Might be a n00b question, but I currently have a class that implements an iterator so I can do something like
for i in class():
but I want to be able to access the class by index as well like
How can I do that?
The current accepted answer from @Ignacio Vazquez-Abrams is sufficient. However, others interested in this question may want to consider inheriting their class from an abstract base class (
ABC) (such as those found in the standard module
collections.abc). This does a number of things (there are probably others as well):
isinstance(myobject,SomeABC)to work correctly.
(Note that, in addition to the above, creating your own
ABC can allow you to test for the presence of a specific method or set of methods in any object, and based on this to declare that object to be a subclass of the
ABC, even if the object does not inherit from the
ABCdirectly. See this answer for more information.)
list-like class using
Now as an example, let's choose and implement an
ABC for the class in the original question. There are two requirements:
Obviously, this class is going to be some kind of collection. So what we will do is look at our menu of
collection ABC's to find the appropriate
ABC (note that there are also
numeric ABCs). The appropriate
ABC is dependent upon which abstract methods we wish to use in our class.
We see that an
Iterable is what we are after if we want to use the method
__iter__(), which is what we need in order to do things like
for o in myobject:. However, an
Iterable does not include the method
__getitem__(), which is what we need in order to do things like
myobject[i]. So we'll need to use a different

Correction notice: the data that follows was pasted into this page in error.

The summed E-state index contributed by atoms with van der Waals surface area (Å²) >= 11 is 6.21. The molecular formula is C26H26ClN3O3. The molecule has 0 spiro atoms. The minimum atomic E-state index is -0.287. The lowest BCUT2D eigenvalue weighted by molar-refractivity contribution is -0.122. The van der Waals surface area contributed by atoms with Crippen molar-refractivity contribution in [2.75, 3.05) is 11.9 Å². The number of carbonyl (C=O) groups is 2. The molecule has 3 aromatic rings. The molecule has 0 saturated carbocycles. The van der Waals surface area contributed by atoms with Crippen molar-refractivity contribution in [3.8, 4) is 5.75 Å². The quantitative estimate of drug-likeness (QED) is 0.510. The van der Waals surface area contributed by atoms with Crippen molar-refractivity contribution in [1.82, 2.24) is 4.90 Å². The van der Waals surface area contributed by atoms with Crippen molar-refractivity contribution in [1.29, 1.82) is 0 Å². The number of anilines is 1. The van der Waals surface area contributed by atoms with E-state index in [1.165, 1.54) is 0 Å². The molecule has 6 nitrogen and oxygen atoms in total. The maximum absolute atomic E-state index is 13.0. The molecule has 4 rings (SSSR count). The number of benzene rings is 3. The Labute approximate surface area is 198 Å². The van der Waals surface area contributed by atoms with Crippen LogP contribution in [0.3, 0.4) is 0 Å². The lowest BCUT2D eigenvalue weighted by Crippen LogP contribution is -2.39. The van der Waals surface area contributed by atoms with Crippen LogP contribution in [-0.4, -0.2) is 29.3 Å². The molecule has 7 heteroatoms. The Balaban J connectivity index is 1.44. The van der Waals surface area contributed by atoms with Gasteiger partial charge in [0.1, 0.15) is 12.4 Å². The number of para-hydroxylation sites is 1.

On down the
collections.abc menu of abstract base classes, we see that a
Sequence is the simplest
ABC to offer the functionality we require. And - would you look at that - we get
Iterable functionality as a mixin method - which means we don't have to define it ourselves - for free! We also get
count. Which, if you think about it, are all things that should be included in any indexed object. If you had forgotten to include them, users of your code (including, potentially, yourself!) might get pretty annoyed (I know I would).
However, there is a second
ABC that also offers this combination of functionality (iterable, and accessible by
Mapping. Which one do we want to use?
We recall that the requirement is to be able to access the object by index (like a
list or a
tuple), i.e. not by key (like a
dict). Therefore, we select
Sequence instead of
Sidebar: It's important to note that a
Sequence is read-only (as is a
Mapping), so it will not allow us to do things like
myobject[i] = value, or
random.shuffle(myobject). If we want to be able do things like that, we need to continue down the menu of
ABCs and use a
MutableSequence (or a
MutableMapping), which will require implementing several additional methods.
Now we are able to make our class. We define it, and have it inherit from
from collections.abc import Sequence class MyClass(Sequence): pass
If we try to use it, the interpreter will tell us which methods we need to implement before it can be used (note that the methods are also listed on the Python docs page):
>>> myobject = MyClass() Traceback (most recent call last): File "<stdin>", line 1, in <module> TypeError: Can't instantiate abstract class MyClass with abstract methods __getitem__, __len__
This tells us that if we go ahead and implement
__len__, we'll be able to use our new class. We might do it like this in Python 3:
from collections.abc import Sequence class MyClass(Sequence): def __init__(self,L): self.L = L super().__init__() def __getitem__(self, i): return self.L[i] def __len__(self): return len(self.L) # Let's test it: myobject = MyClass([1,2,3]) try: for idx,_ in enumerate(myobject): print(myobject[idx]) except Exception: print("Gah! No good!") raise # No Errors!